• They have a physical presence in their community.
  • They grow in response to community/member needs instead of those dictated by earnings and stock prices.
  • Their boards tend to be made up of community volunteers.

By virtue of being local, member-owned, not-for-profit institutions, most credit unions fit the above criteria, whether or not they qualify as CDFIs or CDCUs.

And here’s another reason your members can sleep more soundly at night: cooperative organizations of all stripes are, by their very design, better able to weather economic turmoil and general uncertainty than other types of organizations.

During Covid, for instance, member-owned cooperatives, with their focus on owner value instead of profit, were more agile and better positioned to pivot and innovate. And this research (about cooperatives in the Italian wine sector! Salute!) highlights the myriad strengths of a cooperative structure, including its ability to realize scale, create new markets, increase market efficiency, reduce transaction costs, manage risk via pooling, and promote innovation.

Looking back to our last financial crisis, a Canadian government report that examined the performance of “conventional” and cooperative businesses during The Great Recession stated: “The higher survival rate of co-operatives relative to conventional private businesses attests to the inherent resilience and stability of the co-operative sector.”

 

3. Credit unions actively contribute to local economic development and stability

Credit unions have a well-deserved reputation for helping to ensure the well-being not just of their members but of their local economy overall. That commitment also helps increase the well-being of the credit union—a great example of the power of interdependence at work.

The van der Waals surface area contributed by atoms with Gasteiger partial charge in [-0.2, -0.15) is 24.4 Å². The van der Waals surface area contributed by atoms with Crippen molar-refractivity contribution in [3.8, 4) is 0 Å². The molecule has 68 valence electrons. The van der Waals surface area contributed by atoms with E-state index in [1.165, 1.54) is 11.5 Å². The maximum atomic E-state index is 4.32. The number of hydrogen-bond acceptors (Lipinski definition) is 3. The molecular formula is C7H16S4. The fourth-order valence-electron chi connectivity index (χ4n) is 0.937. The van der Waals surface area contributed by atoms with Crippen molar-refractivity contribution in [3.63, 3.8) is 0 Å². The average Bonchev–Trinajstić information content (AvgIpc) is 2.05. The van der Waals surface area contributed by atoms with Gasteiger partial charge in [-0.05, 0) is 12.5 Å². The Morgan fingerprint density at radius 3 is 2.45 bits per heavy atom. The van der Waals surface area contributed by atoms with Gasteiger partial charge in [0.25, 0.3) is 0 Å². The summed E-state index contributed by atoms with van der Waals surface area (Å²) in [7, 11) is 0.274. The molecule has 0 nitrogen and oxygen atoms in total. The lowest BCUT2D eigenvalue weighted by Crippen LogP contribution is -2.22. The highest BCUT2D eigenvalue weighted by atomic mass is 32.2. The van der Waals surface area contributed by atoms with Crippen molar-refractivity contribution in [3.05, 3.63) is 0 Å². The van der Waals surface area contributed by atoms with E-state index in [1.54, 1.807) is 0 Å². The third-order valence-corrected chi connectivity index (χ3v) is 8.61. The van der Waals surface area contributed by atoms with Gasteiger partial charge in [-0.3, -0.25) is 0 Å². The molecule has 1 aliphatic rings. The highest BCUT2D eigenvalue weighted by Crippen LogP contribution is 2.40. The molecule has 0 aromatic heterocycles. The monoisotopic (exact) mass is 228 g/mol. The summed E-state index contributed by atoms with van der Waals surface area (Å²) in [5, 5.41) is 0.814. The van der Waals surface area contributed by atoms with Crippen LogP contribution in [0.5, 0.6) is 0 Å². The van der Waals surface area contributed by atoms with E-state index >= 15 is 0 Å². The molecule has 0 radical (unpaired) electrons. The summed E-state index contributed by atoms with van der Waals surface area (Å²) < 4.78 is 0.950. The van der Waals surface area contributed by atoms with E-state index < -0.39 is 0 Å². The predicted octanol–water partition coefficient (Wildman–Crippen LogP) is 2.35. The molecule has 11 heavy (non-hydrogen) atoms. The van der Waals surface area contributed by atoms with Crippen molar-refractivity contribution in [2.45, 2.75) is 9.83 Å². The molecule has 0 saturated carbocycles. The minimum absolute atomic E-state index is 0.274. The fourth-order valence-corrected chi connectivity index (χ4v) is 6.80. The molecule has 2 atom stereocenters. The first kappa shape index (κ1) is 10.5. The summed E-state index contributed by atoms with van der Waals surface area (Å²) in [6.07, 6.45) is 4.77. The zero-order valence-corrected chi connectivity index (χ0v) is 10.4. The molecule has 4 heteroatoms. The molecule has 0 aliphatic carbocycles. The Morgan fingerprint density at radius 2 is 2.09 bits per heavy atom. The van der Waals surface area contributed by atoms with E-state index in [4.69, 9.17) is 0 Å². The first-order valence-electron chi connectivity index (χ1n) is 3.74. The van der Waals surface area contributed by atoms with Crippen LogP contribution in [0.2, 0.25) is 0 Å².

For instance, credit unions are known for maintaining branches in underserved rural communities—and sometimes even opening new branches in areas that banks have fled. Our September 2022 CUInsight article, “Digital is important, but branches matter now more than ever,” explored the value of physical branches and provided examples of credit unions that had stepped in to fill a need. In a listening session hosted by the Federal Reserve, a number of participants also cited examples of credit unions moving into/or expanding their operations after the closure of a local bank.

American Banker highlighted the unique ways credit unions supported their communities during the early days of Covid, including putting together a housing resource guide, pledging millions of donations in relief efforts, creating a public/private partnership to provide low-cost loans to local small businesses, and donating critical medical supplies.

While local economies are still vulnerable to national economic trends, resilience starts at the neighborhood level. According to Brookings, “Now is the moment to create a resilient platform for local growth, one that reduces uncertainty, expands economic opportunity, and ultimately adapts to an extreme climate through improvements to transportation, water, energy, and telecommunications systems.”

In this era of financial uncertainty, it’s critically important to let both members and the general public know that your credit union is different—not just in a one-time email or announcement, but as a core message that’s continually reinforced across all platforms. Your credit union is diversified, stable, and inherently resilient in ways that most big banks are not. If your community hasn’t already opened its eyes to a credit union, now is the time.

 

This article was originally published on CUInsight.